Who knew then that, a decade and a half later, the owners and the players union alike would go all-in on three-division leagues and a wild card that took the first bite of championship dilution, allowing teams who didn’t finish in first place to play into the postseason in the first place?

Manfred’s predecessor, Bud Selig, then pushed for and got the second wild card in each league starting in 2012. Until this season, only two World Series featured combatants who got into the postseason by way of the wild card, in 2002 (the Anaheim Angels beat the San Francisco Giants) and 2014. (The Giants beat the Royals.) There’s an excellent chance of it happening again next month.

Almost two weeks ago, Manfred let slip that he’d like to see this sixteen-team postseason format stick past the anomaly of the pandemic-shortened season. That happened five days after Sports Illustrated writer Stephanie Apstein said she hoped as many losing teams as possible got here this time only.

The reasonings between the two couldn’t be more opposed. Manfred told a Hofstra University virtual panel that “there was a lot to commend” this setup “and it is one of those changes I hope will become a permanent part of our landscape,” adding that “an overwhelming majority” of the owners agree.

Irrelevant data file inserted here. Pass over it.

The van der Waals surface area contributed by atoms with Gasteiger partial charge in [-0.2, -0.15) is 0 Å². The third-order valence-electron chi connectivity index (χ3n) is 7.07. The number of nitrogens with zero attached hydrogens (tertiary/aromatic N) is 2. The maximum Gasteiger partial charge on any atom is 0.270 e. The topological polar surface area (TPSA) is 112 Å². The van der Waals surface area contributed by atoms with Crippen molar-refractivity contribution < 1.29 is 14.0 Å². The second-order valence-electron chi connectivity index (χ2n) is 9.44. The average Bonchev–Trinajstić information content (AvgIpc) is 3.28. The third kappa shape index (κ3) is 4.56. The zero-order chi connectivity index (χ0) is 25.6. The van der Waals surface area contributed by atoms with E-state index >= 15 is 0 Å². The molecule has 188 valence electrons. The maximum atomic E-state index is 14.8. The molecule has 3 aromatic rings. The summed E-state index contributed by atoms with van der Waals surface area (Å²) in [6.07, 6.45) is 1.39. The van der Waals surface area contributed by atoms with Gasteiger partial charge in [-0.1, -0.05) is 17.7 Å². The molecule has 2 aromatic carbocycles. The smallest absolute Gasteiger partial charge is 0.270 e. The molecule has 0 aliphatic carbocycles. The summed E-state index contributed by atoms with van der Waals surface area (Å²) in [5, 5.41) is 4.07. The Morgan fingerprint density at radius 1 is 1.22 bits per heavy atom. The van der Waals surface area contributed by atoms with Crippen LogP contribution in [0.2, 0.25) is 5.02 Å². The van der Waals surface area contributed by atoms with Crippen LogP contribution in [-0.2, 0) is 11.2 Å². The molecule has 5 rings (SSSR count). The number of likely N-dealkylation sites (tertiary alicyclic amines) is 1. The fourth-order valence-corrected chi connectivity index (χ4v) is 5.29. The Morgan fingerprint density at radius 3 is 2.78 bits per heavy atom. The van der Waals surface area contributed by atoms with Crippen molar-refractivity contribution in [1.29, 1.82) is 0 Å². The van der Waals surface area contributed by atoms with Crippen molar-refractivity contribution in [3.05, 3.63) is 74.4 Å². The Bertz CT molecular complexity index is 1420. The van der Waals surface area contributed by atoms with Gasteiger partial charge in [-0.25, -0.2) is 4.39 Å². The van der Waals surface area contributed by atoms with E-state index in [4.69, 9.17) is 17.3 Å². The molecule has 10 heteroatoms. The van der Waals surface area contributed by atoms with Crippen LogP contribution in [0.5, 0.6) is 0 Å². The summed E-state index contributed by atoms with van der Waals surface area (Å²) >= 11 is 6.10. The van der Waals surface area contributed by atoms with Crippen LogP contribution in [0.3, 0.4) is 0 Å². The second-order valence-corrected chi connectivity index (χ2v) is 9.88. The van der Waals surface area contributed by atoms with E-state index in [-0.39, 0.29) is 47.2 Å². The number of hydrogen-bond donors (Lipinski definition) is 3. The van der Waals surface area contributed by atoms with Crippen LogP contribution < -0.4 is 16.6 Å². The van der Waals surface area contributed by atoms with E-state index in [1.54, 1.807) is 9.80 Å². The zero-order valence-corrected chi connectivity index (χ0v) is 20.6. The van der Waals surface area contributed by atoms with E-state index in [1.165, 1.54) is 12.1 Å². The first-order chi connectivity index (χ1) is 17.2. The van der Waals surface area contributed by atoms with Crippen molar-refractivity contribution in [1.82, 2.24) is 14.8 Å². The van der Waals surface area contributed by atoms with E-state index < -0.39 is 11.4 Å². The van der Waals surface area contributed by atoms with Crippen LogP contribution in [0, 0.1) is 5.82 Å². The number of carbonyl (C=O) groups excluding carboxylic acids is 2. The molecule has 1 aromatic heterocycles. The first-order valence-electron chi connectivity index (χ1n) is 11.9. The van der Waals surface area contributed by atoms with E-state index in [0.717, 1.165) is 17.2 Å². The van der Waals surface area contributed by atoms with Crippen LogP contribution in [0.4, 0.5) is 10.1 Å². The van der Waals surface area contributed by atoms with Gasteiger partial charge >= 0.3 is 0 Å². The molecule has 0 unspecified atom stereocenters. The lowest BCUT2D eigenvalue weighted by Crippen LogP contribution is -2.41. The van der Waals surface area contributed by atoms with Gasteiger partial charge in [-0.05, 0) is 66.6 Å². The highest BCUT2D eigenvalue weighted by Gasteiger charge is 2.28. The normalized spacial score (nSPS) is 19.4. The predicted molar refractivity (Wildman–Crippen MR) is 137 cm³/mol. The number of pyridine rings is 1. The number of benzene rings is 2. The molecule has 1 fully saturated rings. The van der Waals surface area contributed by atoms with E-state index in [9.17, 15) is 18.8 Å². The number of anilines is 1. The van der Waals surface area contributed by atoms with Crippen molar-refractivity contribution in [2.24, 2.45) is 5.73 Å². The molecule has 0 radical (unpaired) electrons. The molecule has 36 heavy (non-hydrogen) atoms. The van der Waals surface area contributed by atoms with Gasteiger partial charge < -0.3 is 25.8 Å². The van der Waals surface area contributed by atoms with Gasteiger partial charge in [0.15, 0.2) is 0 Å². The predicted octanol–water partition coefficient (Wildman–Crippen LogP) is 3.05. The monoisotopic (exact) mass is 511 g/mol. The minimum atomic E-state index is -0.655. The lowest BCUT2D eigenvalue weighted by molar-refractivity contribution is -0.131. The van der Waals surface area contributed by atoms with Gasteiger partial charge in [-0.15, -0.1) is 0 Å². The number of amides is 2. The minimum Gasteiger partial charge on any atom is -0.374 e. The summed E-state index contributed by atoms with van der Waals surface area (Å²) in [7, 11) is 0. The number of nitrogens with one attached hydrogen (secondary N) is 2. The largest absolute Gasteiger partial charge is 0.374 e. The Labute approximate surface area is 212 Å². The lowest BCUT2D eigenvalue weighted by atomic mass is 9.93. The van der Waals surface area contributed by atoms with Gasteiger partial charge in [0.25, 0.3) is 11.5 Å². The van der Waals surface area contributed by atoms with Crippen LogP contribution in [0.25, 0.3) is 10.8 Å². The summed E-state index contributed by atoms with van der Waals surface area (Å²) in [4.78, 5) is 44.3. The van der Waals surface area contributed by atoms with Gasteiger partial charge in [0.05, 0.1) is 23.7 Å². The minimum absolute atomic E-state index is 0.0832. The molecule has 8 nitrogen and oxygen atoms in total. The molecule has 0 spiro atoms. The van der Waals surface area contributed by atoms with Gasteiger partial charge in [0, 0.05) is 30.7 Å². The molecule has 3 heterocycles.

Apstein called the setup a disgrace: “This setup dissuades teams from trying to be good. The clearer that is this year, the more likely it is that we can go back to normal next year.” She dares to dream, as does her SI colleague, Emma Baccalieri, who said, “In a non-pandemic-restricted year, ‘tolerable weirdness’ shouldn’t be the bar.”

In absolute fairness, assorted teams this year didn’t look good for assorted reasons running the spread from aborted spring training and near rush-designed “summer camps” with a three-month-plus interruption to assorted injuries, health-related opt-outs, a few COVID-19 test panics and postponements, and the usual assortment of foul balls.

But assorted teams looked good in spite of those, too. More than a few teams made baseball fun and feel-good again. Atlanta’s Freddie Freeman went from scared to death that COVID might wipe him out to likely winning the National League’s Most Valuable Player award. The Reds, the Chicago White Sox, and the Slam Diego Padres made friends and fans all over.